Owen described Waiwera Beach as calm, flat and seemingly inviting, leaving swimmers unsuspecting of outgoing tides or fast flowing water.
He had also attendedseveral boating accidents – usually all with one common denominator.
“Lifejackets – I’m sure people are tired of wearing them, but I’m tired of pulling dead people from the water who don’t have lifejackets on.
“It’s such an unnecessary waste of human life.”
Since the beginning of summer, drowning fatalities in New Zealand now inch towards 30 – more than the previous summer’s whole three-month period, when 25 people died.
Water Safety NZ chief executive Daniel Gerrard told the Herald this week the uptick in drownings over the holiday period had raised “absolute alarm bells”.
He suggested lockdowns in Auckland, Northland and Waikato had perhaps created increased enthusiasm to get out and about, had contributed to people’s fitness being lower than usual, or their equipment being unserviced.
Primary school pupils had also missed out on term 4 swimming lessons, which not only boosted kids’ survival skills but fostered conversation around water safety at home and in the community.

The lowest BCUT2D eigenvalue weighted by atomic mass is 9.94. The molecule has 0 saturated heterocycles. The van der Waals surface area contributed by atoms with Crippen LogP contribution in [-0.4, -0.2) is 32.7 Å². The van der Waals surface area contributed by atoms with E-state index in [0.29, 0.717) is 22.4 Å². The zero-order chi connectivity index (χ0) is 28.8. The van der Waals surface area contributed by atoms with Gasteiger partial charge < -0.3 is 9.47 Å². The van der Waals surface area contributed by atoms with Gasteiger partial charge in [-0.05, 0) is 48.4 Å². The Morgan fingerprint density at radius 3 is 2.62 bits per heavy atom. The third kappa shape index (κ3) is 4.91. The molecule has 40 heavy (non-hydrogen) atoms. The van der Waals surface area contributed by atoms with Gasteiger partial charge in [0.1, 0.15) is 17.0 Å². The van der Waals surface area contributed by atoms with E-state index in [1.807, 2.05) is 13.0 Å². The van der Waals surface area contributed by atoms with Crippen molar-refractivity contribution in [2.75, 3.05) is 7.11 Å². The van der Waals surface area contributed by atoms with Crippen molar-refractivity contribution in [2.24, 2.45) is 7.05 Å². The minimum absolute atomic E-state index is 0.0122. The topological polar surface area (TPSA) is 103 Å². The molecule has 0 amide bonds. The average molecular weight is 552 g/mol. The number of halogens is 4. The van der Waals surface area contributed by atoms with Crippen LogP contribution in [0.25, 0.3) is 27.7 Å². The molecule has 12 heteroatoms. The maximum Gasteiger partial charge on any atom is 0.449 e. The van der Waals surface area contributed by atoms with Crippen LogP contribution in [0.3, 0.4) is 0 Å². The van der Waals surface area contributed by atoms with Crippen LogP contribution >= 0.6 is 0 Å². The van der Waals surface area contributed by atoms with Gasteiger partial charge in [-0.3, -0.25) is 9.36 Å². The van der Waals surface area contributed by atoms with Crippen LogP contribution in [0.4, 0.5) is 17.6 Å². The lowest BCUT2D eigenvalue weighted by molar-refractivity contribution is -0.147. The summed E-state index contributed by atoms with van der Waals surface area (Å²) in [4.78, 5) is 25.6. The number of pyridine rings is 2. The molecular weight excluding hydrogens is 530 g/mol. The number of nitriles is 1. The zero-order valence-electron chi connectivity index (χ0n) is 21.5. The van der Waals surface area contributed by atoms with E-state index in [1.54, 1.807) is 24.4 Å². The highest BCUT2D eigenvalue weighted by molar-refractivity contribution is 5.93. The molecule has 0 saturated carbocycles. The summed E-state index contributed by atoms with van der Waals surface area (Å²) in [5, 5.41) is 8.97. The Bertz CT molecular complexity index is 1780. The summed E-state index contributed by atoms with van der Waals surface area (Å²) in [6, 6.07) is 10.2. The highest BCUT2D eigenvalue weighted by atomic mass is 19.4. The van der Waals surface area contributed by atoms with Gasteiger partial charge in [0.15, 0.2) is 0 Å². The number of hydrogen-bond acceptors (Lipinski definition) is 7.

Six drownings occurred in rivers in the Christmas New Year period, a significant jump on the five-year average of one. Four people died in the Manawatū River in Palmerston North.
Beaches often had more of a profile in the water safety conversation, but Gerrard said rivers were generally more dangerous.
People often forgot they could change quickly after heavy rain, sweeping away banks and altering the water’s depth.
Figures released by Water Safety NZ show half of the river fatalities were in the 25-34 age group. Drowning victims were overwhelmingly men – 11 of the total 14 fatalities.
Surf Life Saving New Zealand medical director Gary Payinda agreed lockdown may have affected the way people were assessing risk.
“What we’re seeing is that people are doing recreation activities away from the patrolled areas, really taking risks into their own hands.
“In rivers you also have issues of decreased buoyancy because it’s fresh water, and fast-moving currents.
“I’ve recently taken care of people who just did not realise how quickly the river could sweep away their kids – faster than they could respond, faster than they could be aware of.”
A surf lifesaver and emergency doctor, Payinda said he had treated some of the drowning victims over the holiday period. The tragedies would affect hundreds of lives that would never be the same.